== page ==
What is the Pacific Northwest Trail?
The PNT runs between the Pacific Ocean on the west and the Rocky Mountains on the east, following a line just south of the Canadian border and going across the states of Washington, Idaho, and Montana. The approximate length is 1200 miles, of which the majority are in Washington. The eastern terminus is in Glacier National Park and the western is at Cape Alava in Olympic National Park. The below map shows the PNT and was created by the PNTA.
Of course, one can start and end in a variety of places. Unlike the AT, PCT, or CDT, the PNT runs across the grain of the land rather than with it. Roughly speaking, one can divide the trail into two parts: Traveled and untraveled. Fortunately, the dividing line between these two is also close to the physical half way point. From the Glacier National Park to the Pasayten Wilderness the land the trail passes through sees little visitation from outdoor recreation types (at least once you're out of GNP). From the Pasayten Wilderness to the Olympic Coast, the trail passes through areas that are very popular with hikers and climbers (the Cascades and the Olympics) and lands that are heavily populated (Puget Sound).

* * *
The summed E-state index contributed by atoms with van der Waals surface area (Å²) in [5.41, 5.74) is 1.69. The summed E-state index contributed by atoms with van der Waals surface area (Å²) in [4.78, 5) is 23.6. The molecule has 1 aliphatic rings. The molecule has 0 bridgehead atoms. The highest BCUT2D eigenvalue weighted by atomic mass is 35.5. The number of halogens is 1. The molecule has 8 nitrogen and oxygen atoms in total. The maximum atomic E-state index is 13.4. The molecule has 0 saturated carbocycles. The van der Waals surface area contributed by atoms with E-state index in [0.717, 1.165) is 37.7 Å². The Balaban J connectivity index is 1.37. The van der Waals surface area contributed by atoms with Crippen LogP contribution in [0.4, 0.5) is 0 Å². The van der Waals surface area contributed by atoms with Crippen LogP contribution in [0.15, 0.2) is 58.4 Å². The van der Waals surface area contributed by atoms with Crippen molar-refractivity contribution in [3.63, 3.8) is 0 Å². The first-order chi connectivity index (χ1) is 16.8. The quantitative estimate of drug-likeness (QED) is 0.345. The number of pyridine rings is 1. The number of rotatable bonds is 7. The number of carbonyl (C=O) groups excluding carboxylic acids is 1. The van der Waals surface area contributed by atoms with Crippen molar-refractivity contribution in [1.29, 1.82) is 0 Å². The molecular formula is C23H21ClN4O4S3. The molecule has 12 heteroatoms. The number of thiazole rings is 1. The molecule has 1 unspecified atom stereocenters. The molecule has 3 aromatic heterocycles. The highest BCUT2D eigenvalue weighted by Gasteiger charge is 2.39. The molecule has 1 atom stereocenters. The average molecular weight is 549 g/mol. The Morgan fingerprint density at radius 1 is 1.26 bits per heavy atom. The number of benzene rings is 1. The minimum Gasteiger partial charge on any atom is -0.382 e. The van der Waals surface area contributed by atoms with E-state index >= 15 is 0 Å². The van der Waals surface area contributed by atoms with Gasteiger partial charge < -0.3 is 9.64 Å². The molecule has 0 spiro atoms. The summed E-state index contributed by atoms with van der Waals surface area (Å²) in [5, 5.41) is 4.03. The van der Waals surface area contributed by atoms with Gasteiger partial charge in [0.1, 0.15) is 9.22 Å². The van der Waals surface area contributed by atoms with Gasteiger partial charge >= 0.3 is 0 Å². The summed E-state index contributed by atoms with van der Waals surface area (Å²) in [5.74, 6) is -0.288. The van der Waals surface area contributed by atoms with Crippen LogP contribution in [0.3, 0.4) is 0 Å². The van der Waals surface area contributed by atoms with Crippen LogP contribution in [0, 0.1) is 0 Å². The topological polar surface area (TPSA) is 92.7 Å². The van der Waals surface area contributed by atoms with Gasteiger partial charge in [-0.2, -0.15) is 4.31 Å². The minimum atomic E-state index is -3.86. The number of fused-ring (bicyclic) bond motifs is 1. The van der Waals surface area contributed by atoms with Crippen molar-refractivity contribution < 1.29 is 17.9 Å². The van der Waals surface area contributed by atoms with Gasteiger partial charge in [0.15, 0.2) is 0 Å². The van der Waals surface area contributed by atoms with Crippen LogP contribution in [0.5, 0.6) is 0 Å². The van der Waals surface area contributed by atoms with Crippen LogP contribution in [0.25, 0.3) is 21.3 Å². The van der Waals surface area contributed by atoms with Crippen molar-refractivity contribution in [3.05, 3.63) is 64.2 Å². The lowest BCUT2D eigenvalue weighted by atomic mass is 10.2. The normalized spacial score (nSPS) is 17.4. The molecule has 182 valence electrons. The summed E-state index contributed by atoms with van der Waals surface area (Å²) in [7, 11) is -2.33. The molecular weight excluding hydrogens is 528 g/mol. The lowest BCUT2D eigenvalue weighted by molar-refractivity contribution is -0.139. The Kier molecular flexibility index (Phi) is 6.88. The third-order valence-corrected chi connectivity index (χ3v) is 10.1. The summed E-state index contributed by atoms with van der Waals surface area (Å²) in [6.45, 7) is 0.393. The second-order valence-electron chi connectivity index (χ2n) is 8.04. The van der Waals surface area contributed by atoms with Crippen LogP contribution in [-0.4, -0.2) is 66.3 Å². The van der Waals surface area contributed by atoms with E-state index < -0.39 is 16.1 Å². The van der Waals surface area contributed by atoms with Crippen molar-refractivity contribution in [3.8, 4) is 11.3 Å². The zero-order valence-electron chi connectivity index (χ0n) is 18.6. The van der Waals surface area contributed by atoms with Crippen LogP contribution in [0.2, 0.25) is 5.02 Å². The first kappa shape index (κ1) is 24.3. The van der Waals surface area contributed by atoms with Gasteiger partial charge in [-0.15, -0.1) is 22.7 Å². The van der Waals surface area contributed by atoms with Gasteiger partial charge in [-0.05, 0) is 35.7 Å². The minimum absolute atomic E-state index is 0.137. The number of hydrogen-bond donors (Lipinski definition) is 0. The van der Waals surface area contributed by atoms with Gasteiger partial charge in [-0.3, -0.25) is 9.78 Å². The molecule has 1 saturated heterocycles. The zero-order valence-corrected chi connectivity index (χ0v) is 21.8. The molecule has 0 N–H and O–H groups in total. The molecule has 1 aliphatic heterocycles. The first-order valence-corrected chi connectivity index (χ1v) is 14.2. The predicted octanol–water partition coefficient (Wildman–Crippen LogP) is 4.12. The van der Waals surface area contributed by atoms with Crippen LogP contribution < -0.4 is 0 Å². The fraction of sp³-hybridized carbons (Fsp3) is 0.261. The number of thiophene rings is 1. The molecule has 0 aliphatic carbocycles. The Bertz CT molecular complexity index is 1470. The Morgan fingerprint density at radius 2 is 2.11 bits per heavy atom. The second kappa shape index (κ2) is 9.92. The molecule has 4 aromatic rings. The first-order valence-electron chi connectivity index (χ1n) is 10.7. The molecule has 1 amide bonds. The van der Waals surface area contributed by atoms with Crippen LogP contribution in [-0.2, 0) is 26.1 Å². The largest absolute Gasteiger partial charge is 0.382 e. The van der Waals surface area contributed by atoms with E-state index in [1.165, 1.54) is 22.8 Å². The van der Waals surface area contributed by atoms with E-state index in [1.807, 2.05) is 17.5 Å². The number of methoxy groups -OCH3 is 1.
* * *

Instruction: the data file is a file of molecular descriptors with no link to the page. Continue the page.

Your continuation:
When I left to start the trail in Glacier National Park I had no intention of hiking every mile of it. Rather I wanted to use the corridor formed by the PNT and instead explore the land itself. The PNT, like any trail, is arbitrary. Why confine yourself to someone else's idea of where you should go? During my trip I travelled along the PNT perhaps 60-70% of the time. I took some huge departures from the PNT and will document these elsewhere and at another time. Out of respect to others who do care I am trying to refer to my hike as a corridor hike, rather than a thruhike.